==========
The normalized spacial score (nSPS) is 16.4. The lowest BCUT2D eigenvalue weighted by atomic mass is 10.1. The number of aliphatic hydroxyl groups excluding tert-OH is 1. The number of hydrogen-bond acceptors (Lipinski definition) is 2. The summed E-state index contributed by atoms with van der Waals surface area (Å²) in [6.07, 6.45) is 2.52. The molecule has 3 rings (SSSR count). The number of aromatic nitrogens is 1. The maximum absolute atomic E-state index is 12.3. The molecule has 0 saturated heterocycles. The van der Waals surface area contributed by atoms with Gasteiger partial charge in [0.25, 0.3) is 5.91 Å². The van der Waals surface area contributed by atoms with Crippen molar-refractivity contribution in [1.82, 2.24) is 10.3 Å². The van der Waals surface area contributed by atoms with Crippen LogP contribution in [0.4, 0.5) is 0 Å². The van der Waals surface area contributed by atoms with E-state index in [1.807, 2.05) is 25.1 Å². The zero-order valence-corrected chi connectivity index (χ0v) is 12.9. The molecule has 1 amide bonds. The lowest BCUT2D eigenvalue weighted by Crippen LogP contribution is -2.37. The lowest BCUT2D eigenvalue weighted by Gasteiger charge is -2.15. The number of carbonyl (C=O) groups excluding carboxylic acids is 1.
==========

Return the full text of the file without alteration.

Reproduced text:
The normalized spacial score (nSPS) is 16.4. The lowest BCUT2D eigenvalue weighted by atomic mass is 10.1. The number of aliphatic hydroxyl groups excluding tert-OH is 1. The number of hydrogen-bond acceptors (Lipinski definition) is 2. The summed E-state index contributed by atoms with van der Waals surface area (Å²) in [6.07, 6.45) is 2.52. The molecule has 3 rings (SSSR count). The number of aromatic nitrogens is 1. The maximum absolute atomic E-state index is 12.3. The molecule has 0 saturated heterocycles. The van der Waals surface area contributed by atoms with Gasteiger partial charge in [0.25, 0.3) is 5.91 Å². The van der Waals surface area contributed by atoms with Crippen molar-refractivity contribution in [1.82, 2.24) is 10.3 Å². The van der Waals surface area contributed by atoms with Crippen LogP contribution in [0.4, 0.5) is 0 Å². The van der Waals surface area contributed by atoms with E-state index in [1.807, 2.05) is 25.1 Å². The zero-order valence-corrected chi connectivity index (χ0v) is 12.9. The molecule has 1 amide bonds. The lowest BCUT2D eigenvalue weighted by Crippen LogP contribution is -2.37. The lowest BCUT2D eigenvalue weighted by Gasteiger charge is -2.15. The number of carbonyl (C=O) groups excluding carboxylic acids is 1.